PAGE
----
Campaign Life Coalition played an important role in alerting parliamentarians and church leaders to a United Nations move to declare “enforced pregnancy” a crime through the proposed international criminal court.

The international pro-life community is concerned that defining “enforced pregnancy” as a war crime could be used by the United Nations to undermine right-to-life legislation in some countries. Instead of properly attacking the crime of rape (or forced impregnation), the term enforced pregnancy is seen as an attempt to remove all restrictions on abortion. It is also feared that it would be used to persecute pro-life individuals and groups.

The international community is to discuss the issue prior to voting on the establishment of a Permanent International Criminal Court in Rome this month. In a March letter to Canada’s Catholic bishops, Campaign Life Coalition’s public affairs director Karen Murawsky outlined fears over the enforced pregnancy language.

She said the phrase “committing enforced pregnancy” suggests what is being criminalized is any action resulting in or maintaining a pregnancy, and not the rape itself. “If refusal to perform or facilitate abortion may be construed as ‘committing enforced pregnancy,’ this would provide a further instrument to exert pressure on nations to legalize abortion or to interfere with sovereign laws where attempts may be made to outlaw abortion.”

Murawsky urged that the enforced pregnancy wording be deleted from all documents relating to the upcoming conference in Rome. She sent a similar letter to pro-life members of Parliament.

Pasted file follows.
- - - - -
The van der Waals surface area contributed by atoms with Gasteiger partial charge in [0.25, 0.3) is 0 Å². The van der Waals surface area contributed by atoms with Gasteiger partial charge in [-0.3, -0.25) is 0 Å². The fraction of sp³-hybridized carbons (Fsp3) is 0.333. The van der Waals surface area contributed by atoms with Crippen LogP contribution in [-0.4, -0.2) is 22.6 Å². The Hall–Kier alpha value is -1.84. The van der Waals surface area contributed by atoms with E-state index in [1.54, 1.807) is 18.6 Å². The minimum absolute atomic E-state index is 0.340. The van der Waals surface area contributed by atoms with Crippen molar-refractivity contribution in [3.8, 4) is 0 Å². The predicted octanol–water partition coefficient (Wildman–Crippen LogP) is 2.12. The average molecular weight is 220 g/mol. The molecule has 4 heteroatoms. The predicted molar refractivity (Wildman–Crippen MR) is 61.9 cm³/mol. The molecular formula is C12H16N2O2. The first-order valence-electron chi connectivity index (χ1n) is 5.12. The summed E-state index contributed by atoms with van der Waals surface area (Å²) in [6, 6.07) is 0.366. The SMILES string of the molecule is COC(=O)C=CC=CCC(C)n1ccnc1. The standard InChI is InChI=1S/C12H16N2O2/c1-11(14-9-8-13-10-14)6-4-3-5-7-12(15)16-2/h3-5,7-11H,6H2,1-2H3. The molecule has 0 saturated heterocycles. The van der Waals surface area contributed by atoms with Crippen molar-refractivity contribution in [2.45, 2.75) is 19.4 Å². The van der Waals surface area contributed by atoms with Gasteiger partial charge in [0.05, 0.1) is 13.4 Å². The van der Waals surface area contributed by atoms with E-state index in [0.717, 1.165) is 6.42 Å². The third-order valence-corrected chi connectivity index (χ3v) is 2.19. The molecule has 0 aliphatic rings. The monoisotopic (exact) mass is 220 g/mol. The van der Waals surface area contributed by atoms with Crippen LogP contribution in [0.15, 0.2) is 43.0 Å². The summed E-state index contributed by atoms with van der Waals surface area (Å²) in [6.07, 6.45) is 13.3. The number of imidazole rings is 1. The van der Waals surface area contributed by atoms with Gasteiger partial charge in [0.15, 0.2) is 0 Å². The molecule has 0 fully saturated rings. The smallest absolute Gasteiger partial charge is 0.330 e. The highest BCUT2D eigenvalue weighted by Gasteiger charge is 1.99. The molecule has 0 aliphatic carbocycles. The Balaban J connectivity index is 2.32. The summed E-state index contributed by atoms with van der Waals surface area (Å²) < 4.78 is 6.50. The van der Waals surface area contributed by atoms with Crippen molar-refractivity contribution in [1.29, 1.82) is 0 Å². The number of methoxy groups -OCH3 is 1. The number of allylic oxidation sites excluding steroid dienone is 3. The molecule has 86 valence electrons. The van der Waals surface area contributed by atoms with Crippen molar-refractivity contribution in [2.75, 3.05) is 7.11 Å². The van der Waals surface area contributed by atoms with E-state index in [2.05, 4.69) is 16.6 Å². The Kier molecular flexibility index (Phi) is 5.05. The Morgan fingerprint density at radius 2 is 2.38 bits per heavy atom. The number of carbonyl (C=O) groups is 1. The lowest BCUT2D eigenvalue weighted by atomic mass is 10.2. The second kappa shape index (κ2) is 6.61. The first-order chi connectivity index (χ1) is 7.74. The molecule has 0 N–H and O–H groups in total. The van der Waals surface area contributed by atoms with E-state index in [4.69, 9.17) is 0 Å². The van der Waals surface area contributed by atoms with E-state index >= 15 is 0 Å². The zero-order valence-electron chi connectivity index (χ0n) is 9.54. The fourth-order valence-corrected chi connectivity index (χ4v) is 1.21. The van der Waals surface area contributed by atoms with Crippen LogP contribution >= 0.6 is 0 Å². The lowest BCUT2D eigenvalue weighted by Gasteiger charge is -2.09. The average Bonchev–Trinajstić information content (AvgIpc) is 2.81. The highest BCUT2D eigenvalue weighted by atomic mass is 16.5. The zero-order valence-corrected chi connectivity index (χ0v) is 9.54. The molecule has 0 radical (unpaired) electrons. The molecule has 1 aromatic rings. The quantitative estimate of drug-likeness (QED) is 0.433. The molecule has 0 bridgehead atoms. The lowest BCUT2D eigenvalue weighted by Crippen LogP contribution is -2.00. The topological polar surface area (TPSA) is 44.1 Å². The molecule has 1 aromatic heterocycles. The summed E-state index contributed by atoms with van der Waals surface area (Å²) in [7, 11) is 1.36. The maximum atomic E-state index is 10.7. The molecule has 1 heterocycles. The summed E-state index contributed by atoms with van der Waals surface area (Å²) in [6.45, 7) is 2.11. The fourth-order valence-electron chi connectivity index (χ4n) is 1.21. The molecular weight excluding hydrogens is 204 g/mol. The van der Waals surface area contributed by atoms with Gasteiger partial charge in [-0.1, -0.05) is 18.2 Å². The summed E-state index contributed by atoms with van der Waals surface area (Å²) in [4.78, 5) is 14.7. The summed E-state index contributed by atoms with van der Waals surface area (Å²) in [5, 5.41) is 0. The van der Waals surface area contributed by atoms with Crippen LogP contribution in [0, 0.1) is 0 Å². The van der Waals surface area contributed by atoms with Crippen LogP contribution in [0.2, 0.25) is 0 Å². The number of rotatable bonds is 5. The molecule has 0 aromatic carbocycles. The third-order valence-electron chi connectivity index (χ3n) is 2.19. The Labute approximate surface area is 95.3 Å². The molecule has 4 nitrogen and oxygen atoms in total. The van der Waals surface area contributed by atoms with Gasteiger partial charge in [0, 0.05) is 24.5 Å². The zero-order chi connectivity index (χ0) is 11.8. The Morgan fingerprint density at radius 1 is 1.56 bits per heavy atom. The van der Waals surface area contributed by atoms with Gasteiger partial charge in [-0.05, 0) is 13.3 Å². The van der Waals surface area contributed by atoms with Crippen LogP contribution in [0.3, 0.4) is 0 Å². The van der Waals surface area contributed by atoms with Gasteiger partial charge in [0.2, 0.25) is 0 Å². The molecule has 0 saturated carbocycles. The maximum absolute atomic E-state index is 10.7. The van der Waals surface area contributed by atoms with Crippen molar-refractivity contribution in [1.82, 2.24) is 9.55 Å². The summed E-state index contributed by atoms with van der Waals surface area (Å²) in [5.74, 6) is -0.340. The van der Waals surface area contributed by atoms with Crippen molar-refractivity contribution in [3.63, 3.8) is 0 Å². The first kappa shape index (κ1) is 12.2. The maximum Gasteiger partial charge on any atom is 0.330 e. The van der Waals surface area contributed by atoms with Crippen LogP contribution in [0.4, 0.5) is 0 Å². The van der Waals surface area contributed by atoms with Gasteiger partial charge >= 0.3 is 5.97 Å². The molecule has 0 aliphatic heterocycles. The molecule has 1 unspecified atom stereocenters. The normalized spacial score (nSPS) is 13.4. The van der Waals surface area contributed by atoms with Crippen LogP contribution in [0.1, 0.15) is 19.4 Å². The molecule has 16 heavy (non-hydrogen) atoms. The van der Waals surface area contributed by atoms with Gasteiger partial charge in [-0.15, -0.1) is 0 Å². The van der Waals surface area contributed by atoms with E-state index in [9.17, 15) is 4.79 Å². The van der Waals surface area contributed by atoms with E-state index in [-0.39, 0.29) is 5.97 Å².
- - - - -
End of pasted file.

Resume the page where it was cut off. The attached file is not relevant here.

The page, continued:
Cardinal Jean-Claude Turcotte, president of the Canadian Conference of Catholic Bishops, wrote to Prime Minister Jean Chretien in April with similar concerns.

“We were extremely surprised to be informed recently that one of the crimes proposed (to the Permanent International Criminal Court) is described as enforced pregnancy,” Cardinal Turcotte wrote. “Assuming that the intention is to hold accountable those who in recent conflicts confined and repeatedly raped women until they were pregnant, then we respectfully submit that the wrong term has been chosen.”

Cardinal Turcotte also said that if the term enforced pregnancy is retained, pregnancy itself could be considered a crime and that abortions would be sought to avoid prosecution. The cardinal urged that the Canadian delegation to the United Nations meeting in Rome substitute a more precise term, such as forcible impregnation.

Jennifer Leddy, a spokesperson for the Catholic bishops’ conference, said Campaign Life Coalition was one of many voices expressing concern over this urgent issue.

Leddy described Murawsky’s letter to the bishops as “a helpful addition to the ongoing discussion about the potential ramifications of including enforced pregnancy as a war crime.”

She added that the Catholic bishops have also been kept informed of these developments through correspondence with the Vatican. The Vatican has played a leading role in urging delegates to the Rome preparatory meeting to dispense with the enforced pregnancy language.